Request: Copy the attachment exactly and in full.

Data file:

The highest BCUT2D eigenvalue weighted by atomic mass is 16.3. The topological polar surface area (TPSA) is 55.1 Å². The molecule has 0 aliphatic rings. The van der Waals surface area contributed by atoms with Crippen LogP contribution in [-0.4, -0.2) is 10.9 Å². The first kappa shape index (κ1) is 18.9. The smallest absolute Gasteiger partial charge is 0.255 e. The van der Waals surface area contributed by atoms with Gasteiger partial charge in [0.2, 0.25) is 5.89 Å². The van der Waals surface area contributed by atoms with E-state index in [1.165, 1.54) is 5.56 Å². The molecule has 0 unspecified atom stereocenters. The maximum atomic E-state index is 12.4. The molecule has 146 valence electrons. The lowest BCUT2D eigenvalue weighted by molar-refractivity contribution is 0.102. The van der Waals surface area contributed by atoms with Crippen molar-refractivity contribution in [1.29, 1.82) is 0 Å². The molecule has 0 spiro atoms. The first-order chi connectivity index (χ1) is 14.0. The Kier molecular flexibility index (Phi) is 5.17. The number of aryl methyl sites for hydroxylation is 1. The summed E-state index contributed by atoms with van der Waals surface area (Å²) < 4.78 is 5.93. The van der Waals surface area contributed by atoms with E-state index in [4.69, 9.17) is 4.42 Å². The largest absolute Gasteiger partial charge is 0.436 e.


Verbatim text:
The highest BCUT2D eigenvalue weighted by atomic mass is 16.3. The topological polar surface area (TPSA) is 55.1 Å². The molecule has 0 aliphatic rings. The van der Waals surface area contributed by atoms with Crippen LogP contribution in [-0.4, -0.2) is 10.9 Å². The first kappa shape index (κ1) is 18.9. The smallest absolute Gasteiger partial charge is 0.255 e. The van der Waals surface area contributed by atoms with Gasteiger partial charge in [0.2, 0.25) is 5.89 Å². The van der Waals surface area contributed by atoms with E-state index in [1.165, 1.54) is 5.56 Å². The molecule has 0 unspecified atom stereocenters. The maximum atomic E-state index is 12.4. The molecule has 146 valence electrons. The lowest BCUT2D eigenvalue weighted by molar-refractivity contribution is 0.102. The van der Waals surface area contributed by atoms with Crippen molar-refractivity contribution in [1.29, 1.82) is 0 Å². The molecule has 0 spiro atoms. The first-order chi connectivity index (χ1) is 14.0. The Kier molecular flexibility index (Phi) is 5.17. The number of aryl methyl sites for hydroxylation is 1. The summed E-state index contributed by atoms with van der Waals surface area (Å²) < 4.78 is 5.93. The van der Waals surface area contributed by atoms with E-state index in [4.69, 9.17) is 4.42 Å². The largest absolute Gasteiger partial charge is 0.436 e.